Reduction and accumulation of methylene blue by the lung

R. D. Bongard, G. S. Krenz, J. H. Linehan, D. L. Roerig, M. P. Merker, J. L. Widell, C. A. Dawson*

*Corresponding author for this work

Research output: Contribution to journalArticlepeer-review

19 Scopus citations

Abstract

We studied the disposition of methylene blue added to the perfusate passing through isolated perfused rabbit lungs. Experiments were carried out in a recirculating or single-pass mode, the latter with either a steady infusion or bolus injection of the dye in its blue oxidized form (MB+) or in its colorless reduced leukomethylene blue form (MBH). The recirculation experiments revealed that the dye was taken up by the lungs and that a substantial fraction (~16%) of the MB+ entering the pulmonary artery was reduced before it emerged from the pulmonary veins. Sequestration of the dye by the lungs was a relatively slow process, and the blue color of the lungs at a time when there was little dye left in the perfusate suggests that much of the sequestered dye was in the oxidized form. The results from the single- pass bolus and steady infusion experiments suggest that MBH diffuses rapidly between perfusate and tissue and that it is more soluble in the tissue than in the perfusates used in the study. In this context, the concept of 'solubility' includes the impact of the rapidly equilibrating associations of the dye with the perfusate albumin and tissue components. The observed characteristics of the disposition of the methylene blue within the lungs and the rapid rate of its reduction on passage through the lungs suggest that it may be useful to evaluate the possibility that changes in reduction, uptake, and/or sequestration rates may reflect alterations in the metabolic function of the lungs.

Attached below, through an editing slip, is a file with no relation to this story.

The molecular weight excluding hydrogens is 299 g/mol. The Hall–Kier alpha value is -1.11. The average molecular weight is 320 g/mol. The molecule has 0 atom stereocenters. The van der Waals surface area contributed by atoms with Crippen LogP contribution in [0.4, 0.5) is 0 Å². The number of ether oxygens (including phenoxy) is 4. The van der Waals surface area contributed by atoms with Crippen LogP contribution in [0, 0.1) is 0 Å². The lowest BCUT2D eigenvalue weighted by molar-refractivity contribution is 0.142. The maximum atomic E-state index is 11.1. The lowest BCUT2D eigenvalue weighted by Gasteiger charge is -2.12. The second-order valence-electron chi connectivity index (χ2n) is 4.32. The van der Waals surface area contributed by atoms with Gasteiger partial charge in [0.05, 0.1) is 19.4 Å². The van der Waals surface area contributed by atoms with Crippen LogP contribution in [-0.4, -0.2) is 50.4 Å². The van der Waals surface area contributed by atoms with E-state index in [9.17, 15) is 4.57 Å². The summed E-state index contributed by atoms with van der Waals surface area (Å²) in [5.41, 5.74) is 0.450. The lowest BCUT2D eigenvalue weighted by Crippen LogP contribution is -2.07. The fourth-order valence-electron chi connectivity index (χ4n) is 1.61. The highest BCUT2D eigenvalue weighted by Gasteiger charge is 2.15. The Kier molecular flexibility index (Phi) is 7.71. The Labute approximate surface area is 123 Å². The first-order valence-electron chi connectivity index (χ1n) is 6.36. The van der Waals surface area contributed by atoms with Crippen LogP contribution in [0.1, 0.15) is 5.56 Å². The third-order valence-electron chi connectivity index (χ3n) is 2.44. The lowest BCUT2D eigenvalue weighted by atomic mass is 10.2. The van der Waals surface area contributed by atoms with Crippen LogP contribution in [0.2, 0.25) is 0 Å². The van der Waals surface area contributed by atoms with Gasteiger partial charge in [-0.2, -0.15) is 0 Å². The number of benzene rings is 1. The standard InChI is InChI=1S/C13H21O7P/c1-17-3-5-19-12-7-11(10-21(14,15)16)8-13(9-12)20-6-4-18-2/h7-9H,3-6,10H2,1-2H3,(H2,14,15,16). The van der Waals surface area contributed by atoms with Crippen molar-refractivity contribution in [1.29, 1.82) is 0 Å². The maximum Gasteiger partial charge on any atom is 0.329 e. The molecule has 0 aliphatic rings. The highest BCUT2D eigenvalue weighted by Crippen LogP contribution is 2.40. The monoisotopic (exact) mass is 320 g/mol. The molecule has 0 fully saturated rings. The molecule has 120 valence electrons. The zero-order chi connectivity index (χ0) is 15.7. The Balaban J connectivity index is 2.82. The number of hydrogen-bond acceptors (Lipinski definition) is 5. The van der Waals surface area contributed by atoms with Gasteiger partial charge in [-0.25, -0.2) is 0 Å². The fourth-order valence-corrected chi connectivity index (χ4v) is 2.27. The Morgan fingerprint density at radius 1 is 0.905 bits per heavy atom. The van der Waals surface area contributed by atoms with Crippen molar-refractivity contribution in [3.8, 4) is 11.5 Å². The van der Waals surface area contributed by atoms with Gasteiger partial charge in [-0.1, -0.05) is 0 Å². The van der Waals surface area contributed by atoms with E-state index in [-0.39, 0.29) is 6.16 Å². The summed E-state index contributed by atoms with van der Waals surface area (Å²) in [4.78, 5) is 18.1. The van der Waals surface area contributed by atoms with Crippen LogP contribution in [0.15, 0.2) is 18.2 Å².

Original languageEnglish (US)
Pages (from-to)1480-1491
Number of pages12
JournalJournal of applied physiology
Volume77
Issue number3
DOIs
StatePublished - 1994

Keywords

  • catalase
  • hypoxia
  • oxidation-reduction
  • protein binding
  • rabbit lungs
  • superoxide dismutase

ASJC Scopus subject areas

  • Physiology
  • Physiology (medical)

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